The Cornell uses expander tube brakes operated by toe brakes on the rudder pedals, a great improvement over the heel brakes of the Finch or the hand brake of the Tiger Moth. Nine pucks operate against a drum. The ring is used on a regular basis for towbar attachment. When manouvering the aircraft on the ground, make sure that the control locks are off to prevent damage to the tail wheel lockpin when it attempts to swivel.
The tail wheel is backwards as the aircraft has been pushed back into this position. However, it is in the perfect position for jacking the tail up. You can see the jacking point just to the right of the tail wheel unit. All our landing gear have the standard canvass boot cover designed to keep the area free from dirt. The boot is darker at the front due to oil accumulation from the engine. The yellow rod that is exiting the fuselage area from the left is attached to an arm that actuates the rudder. Another arm on the other side of the rudder attaches to a rod running forward to the curved horn on top of the tail wheel unit for steering(difficult to see due to a yellow aircraft in the background). Above the tail wheel unit is the attachment fitting to the elevator from its green pushrod.
With the wing to body fairing removed, you can take a peek into the interior and see a bit of the steel tubular structure. The lower brownish canvass boot is a cover over a rod that extends from the cockpit flap handle. It operates down to the left side flap. Another arm angles down and then forward to the front seat flap handle and the bar going across to the right crosses over to operate the right side flap simultaneously. Meanwhile the black walkway, is a reinforced area with an extra layer of wood on top and beefed up internal wing structure. At the front portion of the walkway is the original external power plug and engine fire extinguisher handle.
Looking inside the aft fuselage toward the tail. The central tube extends back to operate the elevator. You can see at the front end how it attaches to the top of a bell crank which pivots about a point on a fuselage cross member which attaches at its lower end to another tube running toward the control stick. Meanwhile, the control rod on the left attaches to a different style of bell crank which pivots across the upper fuselage frame to actuate a rod on the right side aft to the rudder. The cable operates the trim tabs.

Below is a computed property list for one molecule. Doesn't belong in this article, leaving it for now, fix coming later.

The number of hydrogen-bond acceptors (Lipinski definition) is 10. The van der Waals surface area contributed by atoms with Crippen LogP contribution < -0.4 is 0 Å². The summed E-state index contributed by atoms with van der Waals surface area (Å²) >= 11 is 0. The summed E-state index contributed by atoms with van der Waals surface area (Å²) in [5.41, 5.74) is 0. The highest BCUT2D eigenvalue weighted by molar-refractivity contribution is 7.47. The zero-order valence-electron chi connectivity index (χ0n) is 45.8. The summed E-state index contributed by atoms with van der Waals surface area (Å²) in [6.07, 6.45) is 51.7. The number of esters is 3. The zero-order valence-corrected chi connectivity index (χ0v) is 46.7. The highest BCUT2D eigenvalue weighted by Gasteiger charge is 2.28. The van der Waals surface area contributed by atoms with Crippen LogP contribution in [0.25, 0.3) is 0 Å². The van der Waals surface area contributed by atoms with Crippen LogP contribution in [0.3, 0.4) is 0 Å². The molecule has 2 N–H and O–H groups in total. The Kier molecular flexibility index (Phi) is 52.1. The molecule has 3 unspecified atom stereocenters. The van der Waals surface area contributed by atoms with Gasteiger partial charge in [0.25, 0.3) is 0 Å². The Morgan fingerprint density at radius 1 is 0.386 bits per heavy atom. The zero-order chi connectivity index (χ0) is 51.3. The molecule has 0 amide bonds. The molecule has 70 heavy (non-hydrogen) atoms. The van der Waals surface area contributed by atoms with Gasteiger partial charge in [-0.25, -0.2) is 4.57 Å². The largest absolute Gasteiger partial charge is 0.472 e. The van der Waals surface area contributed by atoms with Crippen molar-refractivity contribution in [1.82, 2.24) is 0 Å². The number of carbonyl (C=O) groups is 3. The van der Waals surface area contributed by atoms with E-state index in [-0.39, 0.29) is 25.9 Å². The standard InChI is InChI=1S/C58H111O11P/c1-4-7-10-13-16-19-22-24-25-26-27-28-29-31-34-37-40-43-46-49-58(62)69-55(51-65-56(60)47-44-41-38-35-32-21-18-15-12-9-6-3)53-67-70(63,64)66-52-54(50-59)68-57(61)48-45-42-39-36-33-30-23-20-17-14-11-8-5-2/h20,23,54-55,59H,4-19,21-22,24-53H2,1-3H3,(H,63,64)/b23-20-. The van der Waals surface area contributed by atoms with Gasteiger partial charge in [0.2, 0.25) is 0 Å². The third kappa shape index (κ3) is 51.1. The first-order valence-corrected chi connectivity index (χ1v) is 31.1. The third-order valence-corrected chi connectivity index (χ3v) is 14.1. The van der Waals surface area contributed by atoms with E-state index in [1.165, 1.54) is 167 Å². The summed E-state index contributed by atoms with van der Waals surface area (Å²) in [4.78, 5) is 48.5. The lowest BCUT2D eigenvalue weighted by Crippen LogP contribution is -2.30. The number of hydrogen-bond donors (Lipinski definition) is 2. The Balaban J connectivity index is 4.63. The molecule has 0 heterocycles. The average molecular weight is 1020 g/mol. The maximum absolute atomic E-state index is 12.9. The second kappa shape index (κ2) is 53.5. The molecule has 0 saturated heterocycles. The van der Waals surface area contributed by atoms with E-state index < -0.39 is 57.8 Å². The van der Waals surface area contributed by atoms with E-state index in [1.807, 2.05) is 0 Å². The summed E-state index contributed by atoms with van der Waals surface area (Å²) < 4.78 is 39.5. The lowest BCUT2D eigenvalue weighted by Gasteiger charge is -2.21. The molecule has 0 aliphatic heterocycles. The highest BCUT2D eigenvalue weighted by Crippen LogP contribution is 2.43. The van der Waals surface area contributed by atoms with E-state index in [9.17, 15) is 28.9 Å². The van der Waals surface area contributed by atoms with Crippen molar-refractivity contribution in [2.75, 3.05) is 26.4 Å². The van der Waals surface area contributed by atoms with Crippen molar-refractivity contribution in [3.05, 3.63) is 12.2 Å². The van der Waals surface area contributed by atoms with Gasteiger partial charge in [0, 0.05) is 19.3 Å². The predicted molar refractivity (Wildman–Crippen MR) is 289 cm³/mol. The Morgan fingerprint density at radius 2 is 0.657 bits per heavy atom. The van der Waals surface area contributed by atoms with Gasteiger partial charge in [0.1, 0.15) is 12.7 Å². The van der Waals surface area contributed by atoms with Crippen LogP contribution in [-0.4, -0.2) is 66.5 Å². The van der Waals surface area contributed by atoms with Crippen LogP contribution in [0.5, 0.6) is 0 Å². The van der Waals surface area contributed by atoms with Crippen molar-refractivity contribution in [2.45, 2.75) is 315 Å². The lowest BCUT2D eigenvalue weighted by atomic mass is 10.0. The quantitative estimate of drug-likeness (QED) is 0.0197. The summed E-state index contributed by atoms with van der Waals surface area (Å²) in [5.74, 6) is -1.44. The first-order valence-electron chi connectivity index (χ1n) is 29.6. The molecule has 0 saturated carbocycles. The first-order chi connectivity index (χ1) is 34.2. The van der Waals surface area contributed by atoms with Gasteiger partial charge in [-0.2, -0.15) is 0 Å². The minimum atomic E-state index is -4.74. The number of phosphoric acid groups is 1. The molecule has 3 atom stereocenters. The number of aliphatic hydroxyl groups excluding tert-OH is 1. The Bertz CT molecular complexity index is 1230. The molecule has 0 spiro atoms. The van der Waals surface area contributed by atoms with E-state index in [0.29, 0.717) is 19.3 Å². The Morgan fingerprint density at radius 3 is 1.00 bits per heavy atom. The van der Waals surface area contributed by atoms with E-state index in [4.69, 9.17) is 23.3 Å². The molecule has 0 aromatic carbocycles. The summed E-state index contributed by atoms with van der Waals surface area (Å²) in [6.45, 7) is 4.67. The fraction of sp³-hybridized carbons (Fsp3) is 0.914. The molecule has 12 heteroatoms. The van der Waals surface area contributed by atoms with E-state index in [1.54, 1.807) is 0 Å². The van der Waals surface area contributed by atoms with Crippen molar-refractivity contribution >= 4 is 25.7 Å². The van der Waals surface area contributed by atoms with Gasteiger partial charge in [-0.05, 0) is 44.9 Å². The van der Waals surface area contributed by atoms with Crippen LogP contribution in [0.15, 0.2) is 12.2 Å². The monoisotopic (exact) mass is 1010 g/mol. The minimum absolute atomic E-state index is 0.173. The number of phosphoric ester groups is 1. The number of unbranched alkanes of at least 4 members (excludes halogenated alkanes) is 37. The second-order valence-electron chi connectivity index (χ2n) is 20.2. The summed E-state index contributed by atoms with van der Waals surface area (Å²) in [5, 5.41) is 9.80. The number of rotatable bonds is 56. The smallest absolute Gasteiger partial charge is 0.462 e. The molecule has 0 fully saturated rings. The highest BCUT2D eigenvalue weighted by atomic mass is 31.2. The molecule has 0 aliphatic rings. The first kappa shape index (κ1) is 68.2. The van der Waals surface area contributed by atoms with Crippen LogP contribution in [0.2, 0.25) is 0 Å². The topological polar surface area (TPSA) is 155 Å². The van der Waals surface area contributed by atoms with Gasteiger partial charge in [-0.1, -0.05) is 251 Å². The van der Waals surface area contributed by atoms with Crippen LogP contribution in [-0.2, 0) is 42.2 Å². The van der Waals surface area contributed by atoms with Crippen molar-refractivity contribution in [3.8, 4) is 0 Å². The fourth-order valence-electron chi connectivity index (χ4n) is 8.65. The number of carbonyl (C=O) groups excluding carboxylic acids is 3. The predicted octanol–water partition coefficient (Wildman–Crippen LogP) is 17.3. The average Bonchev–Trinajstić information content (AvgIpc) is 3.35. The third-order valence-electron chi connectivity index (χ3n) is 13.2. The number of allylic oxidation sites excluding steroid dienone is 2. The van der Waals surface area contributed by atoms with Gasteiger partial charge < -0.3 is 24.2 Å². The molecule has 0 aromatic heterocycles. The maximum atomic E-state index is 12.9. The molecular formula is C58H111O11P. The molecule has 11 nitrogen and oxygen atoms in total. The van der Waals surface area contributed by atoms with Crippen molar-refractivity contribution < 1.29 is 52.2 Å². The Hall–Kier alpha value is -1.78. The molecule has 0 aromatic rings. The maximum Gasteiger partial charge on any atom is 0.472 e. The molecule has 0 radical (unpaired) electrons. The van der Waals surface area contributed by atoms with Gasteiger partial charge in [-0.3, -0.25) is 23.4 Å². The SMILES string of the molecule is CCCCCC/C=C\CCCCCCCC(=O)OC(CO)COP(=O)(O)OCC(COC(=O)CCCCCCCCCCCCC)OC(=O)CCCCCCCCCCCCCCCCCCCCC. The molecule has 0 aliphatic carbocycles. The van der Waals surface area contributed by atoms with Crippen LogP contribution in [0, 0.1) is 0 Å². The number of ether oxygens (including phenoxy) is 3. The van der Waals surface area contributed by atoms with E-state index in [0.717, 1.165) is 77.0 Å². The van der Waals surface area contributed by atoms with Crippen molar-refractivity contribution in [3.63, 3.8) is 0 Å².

A good view of the splined shaft for our Sensenich wooden propeller. The vertical tube houses a vertical driveshaft that is gear-driven from the crankshaft. It connects, as seen in the picture. to the camshaft drive gear. Part of the intake manifold can be seen on the right and part of the exhaust manifold on the left with the front cylinder in the center. The circular cover plate at the front of the exhaust would likely be removed when the intensifier tube for cockpit heat is installed.
Close-up view of the bottom of the engine with the gear-driven camshaft at the front operating the cam rollers further aft as part of the rocker arms. Unlike the inverted Gipsy Major engine, the Ranger engine on the Cornell has no pushrods due to camshaft location adjacent to the rocker arms.
Looking through the cooling air intake at the spark plug leads all lined up in a row for the 200 horsepower, 6 cylinder, inverted Ranger L-440 Engine. Earlier versions were 175 horsepower until domed piston heads increased it to 200. The inlet to the right provides air to the updraft carburetor through a filter, while the upper inlet ducts air to the oil cooler, if the pilot controlled flapper valve is open.